The President is in Estonia and he held a press conference to direct a message to ISIS in the wake of the beheading of a second American.

U.S. intelligence officials have verified the authenticity of a video showing the beheading American journalist Steven Sotloff, President Obama said Wednesday as he declared the U.S. would “not be intimidated” by the Islamic State militants’ acts of “barbarism.”

“Whatever these murderers think they’ll achieve by killing innocent Americans like Steven, they have already failed,” Obama said. “We will not forget, and our reach is long and justice will be served.”

The Sunni militant group released the video Tuesday purportedly showing Sotloff shortly before and after his death. In the video, a black-clad militant declares that Sotloff’s killing was retaliation for the U.S. airstrike Obama has ordered on Islamic State targets in northern Iraq.

“Just as your missiles continue to strike our people, our knife will continue to strike the necks of your people,” the man says.

Our reach is long. And our arm is powerful. But what will we do with it? Graeme Wood has published a lengthy piece on What ISIS’s Leader Really Wants over at the New Republic. Honestly, I don’t much care what he wants. But Wood notes – correctly, I think – that if Abu Bakr al-Baghdadi is taken out, there is a long line of people waiting to take his place.

What this means for us is that, as much as it pains me to say it, drones and airstrikes may simply not be enough here. It would be a rewarding moment for the nation if we woke up to see video of a smart bomb taking out al-Baghdadi’s car, but it doesn’t seem like much would change. We may have to face the fact that ISIS needs to be dealt with directly in a way that removes the majority of their fighting forces and breaks their optimistic spirit which currently leads them to believe they can take and hold vast swaths of territory without repercussions from the United States and our allies.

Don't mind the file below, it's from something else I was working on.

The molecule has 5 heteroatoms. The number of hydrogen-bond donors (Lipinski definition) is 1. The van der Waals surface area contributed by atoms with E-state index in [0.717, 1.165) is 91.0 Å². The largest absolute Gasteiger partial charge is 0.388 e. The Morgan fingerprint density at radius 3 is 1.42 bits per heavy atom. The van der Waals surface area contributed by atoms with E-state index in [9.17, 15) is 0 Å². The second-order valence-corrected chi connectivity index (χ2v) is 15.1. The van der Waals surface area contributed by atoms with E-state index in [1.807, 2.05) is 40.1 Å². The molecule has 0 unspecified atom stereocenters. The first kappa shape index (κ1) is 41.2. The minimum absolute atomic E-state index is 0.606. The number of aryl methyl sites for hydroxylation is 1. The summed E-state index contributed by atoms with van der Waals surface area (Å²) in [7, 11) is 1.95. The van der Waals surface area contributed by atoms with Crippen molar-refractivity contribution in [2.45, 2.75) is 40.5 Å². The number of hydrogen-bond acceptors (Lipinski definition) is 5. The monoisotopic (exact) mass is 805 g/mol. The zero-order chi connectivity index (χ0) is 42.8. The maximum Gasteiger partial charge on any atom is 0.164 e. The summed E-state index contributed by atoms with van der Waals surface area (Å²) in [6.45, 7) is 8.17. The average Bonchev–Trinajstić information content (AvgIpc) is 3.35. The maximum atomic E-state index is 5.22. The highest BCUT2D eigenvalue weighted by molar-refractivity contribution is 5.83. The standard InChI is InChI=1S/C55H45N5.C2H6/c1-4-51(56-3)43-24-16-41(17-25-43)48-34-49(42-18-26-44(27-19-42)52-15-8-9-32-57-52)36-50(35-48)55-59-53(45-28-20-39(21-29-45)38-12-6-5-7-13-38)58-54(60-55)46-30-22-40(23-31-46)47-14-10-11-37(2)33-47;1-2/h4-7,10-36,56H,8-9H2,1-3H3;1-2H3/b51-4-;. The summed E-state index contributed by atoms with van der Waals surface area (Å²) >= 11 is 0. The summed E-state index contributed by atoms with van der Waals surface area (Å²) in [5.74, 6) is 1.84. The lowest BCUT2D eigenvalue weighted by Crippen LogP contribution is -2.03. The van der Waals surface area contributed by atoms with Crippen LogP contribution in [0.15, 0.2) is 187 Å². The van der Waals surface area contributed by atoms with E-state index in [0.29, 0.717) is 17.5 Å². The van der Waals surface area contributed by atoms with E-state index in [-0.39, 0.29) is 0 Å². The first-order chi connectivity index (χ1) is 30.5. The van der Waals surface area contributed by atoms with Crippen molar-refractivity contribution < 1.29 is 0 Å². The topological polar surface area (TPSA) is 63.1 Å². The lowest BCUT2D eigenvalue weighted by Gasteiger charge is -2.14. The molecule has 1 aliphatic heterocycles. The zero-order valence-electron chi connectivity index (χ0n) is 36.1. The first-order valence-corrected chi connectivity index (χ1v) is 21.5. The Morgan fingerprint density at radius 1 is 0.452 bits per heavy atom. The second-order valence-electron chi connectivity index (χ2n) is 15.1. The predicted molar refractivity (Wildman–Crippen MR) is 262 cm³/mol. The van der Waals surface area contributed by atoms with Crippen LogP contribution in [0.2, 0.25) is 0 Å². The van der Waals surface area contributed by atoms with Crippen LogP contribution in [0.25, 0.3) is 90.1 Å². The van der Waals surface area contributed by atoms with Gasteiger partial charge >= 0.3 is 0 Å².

This is a difficult call for me, particularly given how long Ed and I have spent arguing over American intervention overseas. But this is something different. I still have no interest in “fixing Iraq” and putting in a long term standing army, nor do I think our troops need new postal addresses in Syria. But a real solution here may come down to a need for some tens of thousands of troops on the ground, and sooner rather than later. If ISIS is foolish enough to move between towns in large armored columns again, then fine… let’s blow them to pieces. But many of them will be blending in with the locals as per the usual game plan over there. And that, unfortunately, sounds like a job for the Army. Not to stay there, to be sure, but these guys need to be taken out. If that means we have to lay waste to some of the countryside and take heat for some collateral damage, so be it. If we have allies who want to shoulder the load with us, that would be great. But if not, our troops are up to the task.

Yes, Mr. President, as Commander in Chief your reach is long and your arm is powerful. But what will you do with it?

Update (Ed): I’m not sure how many people here realize that Jazz and I became friends while arguing vociferously over the Iraq War during my days at Captains Quarters and Jazz’s at Middle Earth Journal and The Moderate Voice, but it’s true. And I agree with Jazz here that this situation is different than the question we faced in 2003 in Iraq, and that the issue here is more direct, if no less complicated.